by WorldTribune Staff, October 8, 2019
Intelligence Community Inspector General (ICIG) Michael Atkinson has acknowledged that his office in September changed the rules for whistleblower complaints to eliminate a requirement that whistleblowers provide first-hand evidence of their allegations.
But, in testimony before the House Permanent Select Committee on Intelligence on Oct. 4, Atkinson refused to explain why the rules were changed and why the change was backdated to August.
The Trump-Ukraine whistleblower filed his complaint on Aug. 12. The complaint was based entirely on second-hand information.
Atkinson told the committee that the changes to the whistleblower complaint form were made in September, but the new forms and guidance, which were not uploaded to the ICIG’s website until Sept. 24, state that they were changed in August.
“Despite having a full week to come up with explanations for his office’s decisions to secretly change its forms to eliminate the requirement for first-hand evidence and to backdate those changes to August, Atkinson refused to provide any explanation to lawmakers baffled by his behavior,” Sean Davis wrote for The Federalist on Oct. 7.
Atkinson had previously stated in a press release that the whistleblower rules changes were made “in response to recent press inquiries regarding” the anti-Trump complaint. But Congress was not even notified of the complaint until the second week of September and the press picked up on it soon after.
Lawmakers highlighted the discrepancy during Atkinson’s appearance before the Intel Committee on Oct. 4, asking: “How could the forms have been changed back in August if they were changed in response to press inquiries that could not have been made until mid-September at the earliest?”
Three House Republican lawmakers wrote in a letter to Atkinson on Sept. 30: “[T]he timing of the removal of the first-hand information requirement raises questions about potential connections to this whistleblower’s complaint. This timing, along with numerous apparent leaks of classified information about the contents of this complaint, also raise questions about potential criminality in the handling of these matters.”
Rep. Devin Nunes of California, the top Republican on Intel Committee, suggested the secret changes to eliminate the requirement for first-hand information were intentionally made to accommodate the anti-Trump complainant, who offered no first-hand evidence of wrongdoing by the president.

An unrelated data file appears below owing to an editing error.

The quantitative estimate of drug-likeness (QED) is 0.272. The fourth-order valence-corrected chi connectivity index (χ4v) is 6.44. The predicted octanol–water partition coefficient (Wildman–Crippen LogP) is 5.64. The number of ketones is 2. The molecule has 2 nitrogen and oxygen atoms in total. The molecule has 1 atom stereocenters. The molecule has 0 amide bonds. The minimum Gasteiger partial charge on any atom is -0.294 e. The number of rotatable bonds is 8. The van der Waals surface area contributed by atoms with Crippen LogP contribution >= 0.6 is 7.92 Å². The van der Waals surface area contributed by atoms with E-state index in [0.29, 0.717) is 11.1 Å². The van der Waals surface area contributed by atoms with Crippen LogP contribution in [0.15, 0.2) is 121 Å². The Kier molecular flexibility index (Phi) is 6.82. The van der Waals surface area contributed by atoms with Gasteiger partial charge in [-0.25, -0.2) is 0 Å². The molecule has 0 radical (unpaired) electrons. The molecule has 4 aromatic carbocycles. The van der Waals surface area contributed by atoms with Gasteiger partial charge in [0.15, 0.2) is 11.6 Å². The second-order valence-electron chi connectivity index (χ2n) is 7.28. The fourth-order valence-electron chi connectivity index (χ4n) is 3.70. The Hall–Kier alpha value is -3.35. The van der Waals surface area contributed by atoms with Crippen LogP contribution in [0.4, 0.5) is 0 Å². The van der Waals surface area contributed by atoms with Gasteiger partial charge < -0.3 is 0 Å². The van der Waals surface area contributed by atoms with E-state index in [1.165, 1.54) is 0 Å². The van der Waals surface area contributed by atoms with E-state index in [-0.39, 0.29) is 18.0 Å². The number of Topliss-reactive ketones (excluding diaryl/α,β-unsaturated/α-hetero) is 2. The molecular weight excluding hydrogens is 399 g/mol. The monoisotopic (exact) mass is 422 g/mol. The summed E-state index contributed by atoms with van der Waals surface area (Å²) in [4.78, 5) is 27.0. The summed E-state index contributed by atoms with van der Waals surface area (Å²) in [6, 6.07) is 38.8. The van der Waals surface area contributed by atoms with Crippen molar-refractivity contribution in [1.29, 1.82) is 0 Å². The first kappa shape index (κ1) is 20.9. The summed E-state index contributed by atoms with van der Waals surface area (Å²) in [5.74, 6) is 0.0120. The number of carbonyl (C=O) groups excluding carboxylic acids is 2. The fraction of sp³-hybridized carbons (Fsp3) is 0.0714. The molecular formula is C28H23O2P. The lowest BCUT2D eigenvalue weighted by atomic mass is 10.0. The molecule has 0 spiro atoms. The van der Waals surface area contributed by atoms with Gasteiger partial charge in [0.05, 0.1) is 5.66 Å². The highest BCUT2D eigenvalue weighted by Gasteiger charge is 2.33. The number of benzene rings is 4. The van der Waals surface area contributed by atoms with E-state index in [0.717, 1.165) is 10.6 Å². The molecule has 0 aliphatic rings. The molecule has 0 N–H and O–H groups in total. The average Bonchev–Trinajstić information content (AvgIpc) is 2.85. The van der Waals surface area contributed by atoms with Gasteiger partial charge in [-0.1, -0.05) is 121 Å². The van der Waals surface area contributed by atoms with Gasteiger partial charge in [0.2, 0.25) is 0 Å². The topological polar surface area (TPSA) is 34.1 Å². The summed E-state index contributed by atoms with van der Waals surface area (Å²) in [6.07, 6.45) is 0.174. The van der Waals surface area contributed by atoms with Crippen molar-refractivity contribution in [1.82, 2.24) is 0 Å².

“This guideline, they changed it because of this whistleblower,” Nunes told Fox News. “[Atkinson] admits it in his own press release.”
Atkinson also admitted in his Oct. 4 testimony that the whistleblower had lied on his complaint form by concealing his previous secret interactions with House Democratic staff prior to submitting the complaint.
“Atkinson never even bothered investigating potential coordination between the complainant, whom DOJ said showed evidence of partisan political bias, and House Democrats prior to the filing of the anti-Trump complaint,” Davis wrote for The Federalist.
Atkinson also was unable to explain an 18-day gap between the July 25 call and the Aug. 12 complaint — or when the whistleblower contacted a key Democrat’s staff, according to sources cited in a Fox News report.
The advance contact with Intelligence Committee Chairman Rep. Adam Schiff’s staff before filing the complaint has put the spotlight on Schiff.
The Democrat previously said “we have not spoken directly to the whistleblower,” but his office later revised the claim, saying that Schiff himself “does not know the identity of the whistleblower, and has not met with or spoken with the whistleblower or their counsel.”
“Sources familiar with Atkinson’s closed-door, transcribed interview Friday with members of the House Intelligence Committee also noted that Atkinson said the whistleblower did not disclose the contact – during that 18-day window – with Schiff’s office,” Fox News reported. “Sources said Atkinson testified that the whistleblower, in filing the complaint, left “blank” a section in which he or she could have disclosed that congressional contact.”